Migrant workers in Taiwan hoping for regular soccer fixtures

2017/10/29 17:13:48 fontsize-small fontsize-default fontsize-big
Players compete with each other during a soccer game at an event organized New Taipei City government on Oct. 22 at New Taipei Xinzhuang Sports Complex.
Photo courtesy of Taiwan's Global Workers' Organization

Players compete with each other during a soccer game at an event organized New Taipei City government on Oct. 22 at New Taipei Xinzhuang Sports Complex. Photo courtesy of Taiwan's Global Workers' Organization

By Joseph Yeh, CNA staff reporter

The first New Taipei International Migrant Soccer Competition ended Oct. 22 at the Xinzhuang Sports Complex, with Pojok Joyo FC, a team made up mainly of Indonesian workers, clinching the title over Bac Giang FC, which fielded mainly Vietnamese players.

Holding their trophy, Furqon Ali, captain of Pojok Joyo, told CNA that the team was overjoyed with the hard-earned title.

Ali, like many other migrant workers from Southeast Asian countries where soccer is extremely popular, trains regularly and plays in pick-up games during his days off.

For this rare one-day tournament, the team managed to find like-minded soccer enthusiasts from as far away as Taichung and Changhua, and held two practice sessions as a team.

They were undoubtedly happy to win the championship and the NT$30,000 (US$994) prize money that came with the trophy.

But what would make them even happier would be to one day see such regular soccer events exclusively for migrant workers like themselves, so that they could get a break from their daily routines and interact with others in a healthy and competitive environment.

Tran Van Tu, a Vietnamese migrant worker at a factory in Taoyuan, shared Ali's view.

"It is really hard for us (migrant workers) to find soccer pitches to play on, and this kind of tournament is the best solution for us," he told CNA.

Tran hinted that many Taiwanese still have some prejudice against migrant workers from Southeast Asia.

Karen Hsu (徐瑞希), secretary-general of Taiwan's Global Workers' Organization, which was one of the organizers of Sunday's tournament, knows this point perhaps better than anybody else.

Hsu, whose NGO provides foreign workers with information related to work, education and living in Taiwan, said that many local sports complexes are not keen to lend their venues to migrant workers.

"They always tell us that migrant workers tend to leave behind empty beer bottles and garbage after practices or matches," Hsu said.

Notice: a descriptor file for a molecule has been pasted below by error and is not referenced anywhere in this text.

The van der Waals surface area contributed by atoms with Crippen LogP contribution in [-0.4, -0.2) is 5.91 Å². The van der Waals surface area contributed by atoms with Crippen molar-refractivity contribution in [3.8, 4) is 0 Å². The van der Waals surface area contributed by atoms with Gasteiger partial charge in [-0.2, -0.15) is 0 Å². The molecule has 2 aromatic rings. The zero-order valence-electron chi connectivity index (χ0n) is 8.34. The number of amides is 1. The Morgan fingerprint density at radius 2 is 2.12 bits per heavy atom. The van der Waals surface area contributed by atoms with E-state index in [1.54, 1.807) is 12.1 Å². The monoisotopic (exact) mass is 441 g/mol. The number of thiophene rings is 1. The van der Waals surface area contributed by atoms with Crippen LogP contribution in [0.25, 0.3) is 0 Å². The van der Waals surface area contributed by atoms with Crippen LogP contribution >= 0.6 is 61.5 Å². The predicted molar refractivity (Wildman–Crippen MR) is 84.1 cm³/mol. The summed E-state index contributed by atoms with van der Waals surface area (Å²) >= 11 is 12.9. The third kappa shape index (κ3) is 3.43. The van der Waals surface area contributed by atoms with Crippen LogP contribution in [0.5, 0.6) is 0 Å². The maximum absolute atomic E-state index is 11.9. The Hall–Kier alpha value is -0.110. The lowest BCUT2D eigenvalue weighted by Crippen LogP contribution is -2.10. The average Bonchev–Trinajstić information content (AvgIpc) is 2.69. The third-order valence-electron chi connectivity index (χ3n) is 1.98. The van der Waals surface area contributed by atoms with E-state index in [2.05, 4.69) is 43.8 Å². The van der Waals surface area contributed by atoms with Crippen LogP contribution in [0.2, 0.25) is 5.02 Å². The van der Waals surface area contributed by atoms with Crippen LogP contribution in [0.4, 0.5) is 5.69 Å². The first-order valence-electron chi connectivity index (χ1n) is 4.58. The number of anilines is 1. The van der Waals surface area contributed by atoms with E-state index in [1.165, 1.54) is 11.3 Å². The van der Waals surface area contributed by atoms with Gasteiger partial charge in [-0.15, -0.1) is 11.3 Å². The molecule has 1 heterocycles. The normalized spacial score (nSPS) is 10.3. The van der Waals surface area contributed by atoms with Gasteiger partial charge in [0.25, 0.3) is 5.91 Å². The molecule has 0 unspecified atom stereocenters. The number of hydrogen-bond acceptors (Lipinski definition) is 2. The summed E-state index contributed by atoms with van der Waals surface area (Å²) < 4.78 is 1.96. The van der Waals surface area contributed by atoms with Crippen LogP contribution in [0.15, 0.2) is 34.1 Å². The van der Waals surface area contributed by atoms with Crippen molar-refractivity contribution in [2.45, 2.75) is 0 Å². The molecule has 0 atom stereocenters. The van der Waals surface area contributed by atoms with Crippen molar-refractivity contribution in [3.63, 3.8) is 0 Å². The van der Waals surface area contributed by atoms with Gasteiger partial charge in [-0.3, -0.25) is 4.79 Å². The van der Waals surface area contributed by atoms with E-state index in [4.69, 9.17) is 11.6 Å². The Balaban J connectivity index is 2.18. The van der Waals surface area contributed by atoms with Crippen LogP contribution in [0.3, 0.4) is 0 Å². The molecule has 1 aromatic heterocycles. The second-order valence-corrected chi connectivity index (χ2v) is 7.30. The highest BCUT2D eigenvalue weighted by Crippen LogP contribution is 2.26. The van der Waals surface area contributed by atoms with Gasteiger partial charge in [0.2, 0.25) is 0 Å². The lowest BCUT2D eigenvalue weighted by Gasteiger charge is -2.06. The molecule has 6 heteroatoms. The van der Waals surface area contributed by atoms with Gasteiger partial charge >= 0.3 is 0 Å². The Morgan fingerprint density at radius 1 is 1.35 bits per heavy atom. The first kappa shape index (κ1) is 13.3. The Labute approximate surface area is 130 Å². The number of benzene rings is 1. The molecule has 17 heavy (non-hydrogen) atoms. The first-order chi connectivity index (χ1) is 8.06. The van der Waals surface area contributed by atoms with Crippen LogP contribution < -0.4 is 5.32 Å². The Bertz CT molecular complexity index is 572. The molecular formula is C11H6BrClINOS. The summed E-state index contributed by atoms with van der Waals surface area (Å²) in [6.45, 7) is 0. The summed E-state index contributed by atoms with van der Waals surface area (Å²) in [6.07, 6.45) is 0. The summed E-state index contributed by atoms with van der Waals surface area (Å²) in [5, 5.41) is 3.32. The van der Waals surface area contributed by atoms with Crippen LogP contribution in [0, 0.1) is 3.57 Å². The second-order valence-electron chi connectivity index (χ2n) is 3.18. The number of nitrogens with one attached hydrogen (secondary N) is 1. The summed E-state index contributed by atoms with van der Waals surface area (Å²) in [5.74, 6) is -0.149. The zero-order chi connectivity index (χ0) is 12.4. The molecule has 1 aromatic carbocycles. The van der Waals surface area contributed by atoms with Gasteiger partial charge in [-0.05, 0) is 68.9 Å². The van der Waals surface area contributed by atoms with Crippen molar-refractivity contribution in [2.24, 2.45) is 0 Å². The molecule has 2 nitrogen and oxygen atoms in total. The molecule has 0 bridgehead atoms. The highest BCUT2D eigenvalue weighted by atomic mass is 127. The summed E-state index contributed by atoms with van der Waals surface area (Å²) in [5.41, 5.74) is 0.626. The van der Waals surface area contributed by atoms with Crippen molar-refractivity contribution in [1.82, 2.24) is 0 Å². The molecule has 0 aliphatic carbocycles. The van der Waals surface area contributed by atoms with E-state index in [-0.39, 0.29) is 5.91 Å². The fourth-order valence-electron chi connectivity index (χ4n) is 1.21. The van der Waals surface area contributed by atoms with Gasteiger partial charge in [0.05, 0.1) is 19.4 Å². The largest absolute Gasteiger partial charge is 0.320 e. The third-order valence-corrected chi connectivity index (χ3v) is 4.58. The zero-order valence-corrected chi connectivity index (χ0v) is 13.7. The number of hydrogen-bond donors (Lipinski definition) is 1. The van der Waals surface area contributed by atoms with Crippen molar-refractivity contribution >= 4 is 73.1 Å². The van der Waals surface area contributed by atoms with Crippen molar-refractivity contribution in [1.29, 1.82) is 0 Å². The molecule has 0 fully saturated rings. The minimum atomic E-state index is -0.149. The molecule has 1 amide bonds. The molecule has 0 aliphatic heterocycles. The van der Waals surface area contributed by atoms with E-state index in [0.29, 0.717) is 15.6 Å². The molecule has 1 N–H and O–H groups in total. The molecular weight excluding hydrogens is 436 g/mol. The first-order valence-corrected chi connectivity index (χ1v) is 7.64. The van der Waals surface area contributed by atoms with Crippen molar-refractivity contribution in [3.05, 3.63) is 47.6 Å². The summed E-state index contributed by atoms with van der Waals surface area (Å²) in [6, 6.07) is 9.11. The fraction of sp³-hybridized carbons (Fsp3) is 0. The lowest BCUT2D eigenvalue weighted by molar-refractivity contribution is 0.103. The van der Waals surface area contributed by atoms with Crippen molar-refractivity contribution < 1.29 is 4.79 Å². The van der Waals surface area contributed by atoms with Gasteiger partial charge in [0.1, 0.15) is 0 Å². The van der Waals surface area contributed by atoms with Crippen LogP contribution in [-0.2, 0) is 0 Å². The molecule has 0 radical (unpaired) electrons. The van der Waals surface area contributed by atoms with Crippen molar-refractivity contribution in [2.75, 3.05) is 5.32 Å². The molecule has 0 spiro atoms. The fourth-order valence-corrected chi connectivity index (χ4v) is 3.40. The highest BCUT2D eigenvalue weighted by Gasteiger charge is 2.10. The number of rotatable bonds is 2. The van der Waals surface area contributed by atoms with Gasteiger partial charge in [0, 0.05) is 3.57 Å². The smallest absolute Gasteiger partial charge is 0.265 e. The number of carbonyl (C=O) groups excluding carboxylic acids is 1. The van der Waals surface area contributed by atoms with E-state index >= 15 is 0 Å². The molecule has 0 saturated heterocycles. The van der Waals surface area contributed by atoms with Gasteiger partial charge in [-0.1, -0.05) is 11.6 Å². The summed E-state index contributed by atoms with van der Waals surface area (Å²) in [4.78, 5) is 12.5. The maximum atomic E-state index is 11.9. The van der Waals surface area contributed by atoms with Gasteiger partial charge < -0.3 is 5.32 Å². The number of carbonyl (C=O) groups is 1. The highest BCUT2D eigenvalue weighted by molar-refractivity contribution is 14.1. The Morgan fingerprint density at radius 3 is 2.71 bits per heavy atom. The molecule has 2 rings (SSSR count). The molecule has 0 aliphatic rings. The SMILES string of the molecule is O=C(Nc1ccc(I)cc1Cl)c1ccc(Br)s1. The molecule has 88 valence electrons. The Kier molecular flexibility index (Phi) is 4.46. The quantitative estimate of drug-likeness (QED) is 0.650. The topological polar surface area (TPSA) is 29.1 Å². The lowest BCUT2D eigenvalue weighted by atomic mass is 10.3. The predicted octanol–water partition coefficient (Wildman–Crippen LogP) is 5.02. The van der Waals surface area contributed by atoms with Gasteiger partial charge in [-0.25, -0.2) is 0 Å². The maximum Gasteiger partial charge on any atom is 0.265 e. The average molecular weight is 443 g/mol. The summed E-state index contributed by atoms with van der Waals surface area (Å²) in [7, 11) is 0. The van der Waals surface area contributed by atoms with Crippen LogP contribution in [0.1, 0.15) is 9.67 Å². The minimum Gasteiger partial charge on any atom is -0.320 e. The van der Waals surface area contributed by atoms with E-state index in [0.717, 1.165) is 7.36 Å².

However, Hsu pointed out that similar sloppiness can be seen among Taiwanese as well. The ultimate problem is that Taiwanese, though few are willing to admit it, are still prejudiced against people from Southeast Asian countries, she said.

"Some Taiwanese still believe they are superior to migrant workers from Southeast Asia. What they do not know is that the economies of many Association of Southeast Asian Nations (ASEAN) countries have been booming over the past few decades, and Taiwan is hardly a match for them now," she said.

Hsu gave high credit to migrant workers, saying that she respects those who have the courage to travel overseas in the hope of making a better living for their families back home.

To provide migrant workers with proper recreation during their days off, Hsu's NGO has launched a series of events and workshops to give them the chance to relax from their busy daily routines.

Knowing that soccer is really popular among many Southeast Asian countries -- with the exception of the Philippines, where basketball is the national sport -- Hsu said her NGO organized the first international migrant worker soccer tournament in 2015.

According to Hsu, Vietnamese migrant workers are the No.1 soccer fans in Taiwan. They have organized 25 to 30 teams themselves with the help of Taiwan-based overseas Vietnamese associations, and regularly hold training sessions and matches as a way to bring people together.

Thailand and Indonesia love soccer too, with some five Thai teams in the country, she said. However, they lack a single organization to help them bring teams together.

Hsu said she is glad that the New Taipei City government was willing to organize Sunday's event. Other cities such as Taoyuan, Taichung and Kaohsiung have held similar events in the past.

Her ultimate goal is for the central government to organize a Taiwan Cup migrant worker soccer competition for both blue collar and white collar foreign workers from around the world.

This comes at a pivotal moment, as the administration is promoting its New Southbound Policy, aimed at enhancing closer ties with members of ASEAN, South Asian countries as well as Australia and New Zealand.

"This can show to the world that we are friendly toward foreign workers in Taiwan, while at the same time promoting the country around the globe," she added. 1061029


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